Timing is Everything
Veronica Valdez, Gloria, and Martha Smith, WEI project director.
Veronica Valdez '10 concentrates in front of a computer screen with her client, Gloria. Valdez is helping Gloria, a local entrepreneur with a religious books business, design her website. Gloria poses a question in Spanish and Valdez answers in kind, adjusting something on the screen.
Since graduating from Saint Mary’s, Valdez has been working for the Women’s Entrepreneurship Initiative (WEI), a new program sponsored by the Center for Women’s Intercultural Leadership (CWIL).
Valdez meets with local businesswomen like Gloria every Tuesday and Thursday in the Department of Business Administration and Economics in Spes Unica Hall. There, Valdez assesses their needs and assists them in various entrepreneurial endeavors like Web site design, bookkeeping, and obtaining necessities like merchant certificates from the Internal Revenue Service.
Ever resourceful, Valdez makes use of what’s available to her. She scouts out free website hosting services and works up inventory tracking charts in Microsoft Excel. Valdez is bilingual and graduated with a degree in accounting, two qualifications that landed her the internship with WEI.
But it’s her easy confidence and professional poise that make Valdez a standout at her job. She lets the WEI clients know off the bat that she’s there to help. “Timing is everything,” she says. “First you create a relationship with the client, and then you can start suggesting things like, 'I think you should track your inventory.'”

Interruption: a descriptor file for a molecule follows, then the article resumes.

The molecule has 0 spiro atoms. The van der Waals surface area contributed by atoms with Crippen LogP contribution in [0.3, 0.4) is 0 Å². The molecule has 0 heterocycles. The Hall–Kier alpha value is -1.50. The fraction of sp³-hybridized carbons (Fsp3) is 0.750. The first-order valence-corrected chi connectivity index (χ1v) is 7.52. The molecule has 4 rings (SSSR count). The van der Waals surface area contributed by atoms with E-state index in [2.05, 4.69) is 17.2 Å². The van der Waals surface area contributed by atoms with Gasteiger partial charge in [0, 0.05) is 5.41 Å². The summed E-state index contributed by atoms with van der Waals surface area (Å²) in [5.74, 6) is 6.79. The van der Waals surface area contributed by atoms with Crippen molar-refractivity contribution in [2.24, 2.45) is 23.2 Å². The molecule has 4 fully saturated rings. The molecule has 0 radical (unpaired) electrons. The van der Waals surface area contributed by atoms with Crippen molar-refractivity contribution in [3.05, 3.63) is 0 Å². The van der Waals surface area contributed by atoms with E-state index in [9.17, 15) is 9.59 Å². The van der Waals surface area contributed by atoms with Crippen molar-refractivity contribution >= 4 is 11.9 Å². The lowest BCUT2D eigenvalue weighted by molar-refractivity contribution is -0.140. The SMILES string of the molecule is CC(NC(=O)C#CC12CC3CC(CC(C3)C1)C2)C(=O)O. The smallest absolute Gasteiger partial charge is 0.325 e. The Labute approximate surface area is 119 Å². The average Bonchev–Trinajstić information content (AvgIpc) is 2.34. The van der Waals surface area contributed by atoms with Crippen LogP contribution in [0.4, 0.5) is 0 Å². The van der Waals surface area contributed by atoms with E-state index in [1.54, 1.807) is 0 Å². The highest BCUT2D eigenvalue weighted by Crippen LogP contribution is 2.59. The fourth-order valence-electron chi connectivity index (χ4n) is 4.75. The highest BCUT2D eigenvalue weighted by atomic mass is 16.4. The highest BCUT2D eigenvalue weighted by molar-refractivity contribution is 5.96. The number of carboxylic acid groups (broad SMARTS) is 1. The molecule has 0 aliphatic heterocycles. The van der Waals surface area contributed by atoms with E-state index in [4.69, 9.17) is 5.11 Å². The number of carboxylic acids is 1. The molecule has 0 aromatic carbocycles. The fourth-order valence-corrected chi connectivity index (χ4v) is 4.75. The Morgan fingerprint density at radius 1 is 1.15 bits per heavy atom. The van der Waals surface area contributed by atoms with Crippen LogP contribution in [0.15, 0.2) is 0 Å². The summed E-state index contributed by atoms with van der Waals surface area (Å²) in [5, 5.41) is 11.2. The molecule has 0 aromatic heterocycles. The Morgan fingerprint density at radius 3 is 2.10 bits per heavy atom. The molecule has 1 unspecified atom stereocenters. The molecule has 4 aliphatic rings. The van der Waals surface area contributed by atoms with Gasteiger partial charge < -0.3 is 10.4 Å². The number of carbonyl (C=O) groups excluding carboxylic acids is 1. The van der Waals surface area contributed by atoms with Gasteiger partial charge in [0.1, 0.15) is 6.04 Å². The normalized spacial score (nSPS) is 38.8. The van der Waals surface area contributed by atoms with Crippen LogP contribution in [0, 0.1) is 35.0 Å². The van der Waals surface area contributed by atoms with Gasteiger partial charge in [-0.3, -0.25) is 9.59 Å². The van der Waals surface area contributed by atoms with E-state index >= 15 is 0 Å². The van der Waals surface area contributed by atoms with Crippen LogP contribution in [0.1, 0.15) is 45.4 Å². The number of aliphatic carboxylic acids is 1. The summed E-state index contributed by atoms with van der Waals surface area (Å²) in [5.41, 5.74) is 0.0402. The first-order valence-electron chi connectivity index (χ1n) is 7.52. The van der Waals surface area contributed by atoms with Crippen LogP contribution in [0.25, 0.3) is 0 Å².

The internship has its challenges. Some of the women she works with don’t have a way to track whether they’re making profits or losses. Valdez works confidently and patiently with them. Patience is a virtue she refined as a Saint Mary’s student, specifically through projects like the senior comprehensive, throughout which business majors work in groups of five and present their research to a panel of professors.
“It’s totally team based. Sometimes you have ideas that clash, but you talk it out. You have to be a really good listener,” she explains. Valdez learned how to get her ideas heard too. The key, she says, is to wait for the right moment. “Then you get a feeling that it’s the right time and people will be receptive to you.”
So, despite the straightforward logic and number-sense an accounting major implies, Valdez became adept at collaboration and developed the confidence to navigate working relationships.
Valdez doesn’t see herself working for a large corporation in the future. “I just like to be my own boss,” she laughs. It’s her dream to build an accounting firm with her sister, Erica Valdez '07, also an accounting graduate. She’s even researched the potential location, referencing an article she read recently about Austin, Texas, lauded as one of the best places to start a new business. “And with the Spanish-speaking population there, we’re going to have a lot of business,” says Valdez.
One thing Valdez keeps in mind is her desire to help new business owners, especially in Hispanic communities. She’s sensitive to the fact that people who don’t speak English can be easily taken advantage of. “I want to continue to help. No matter where I go, I will always be willing to help people.”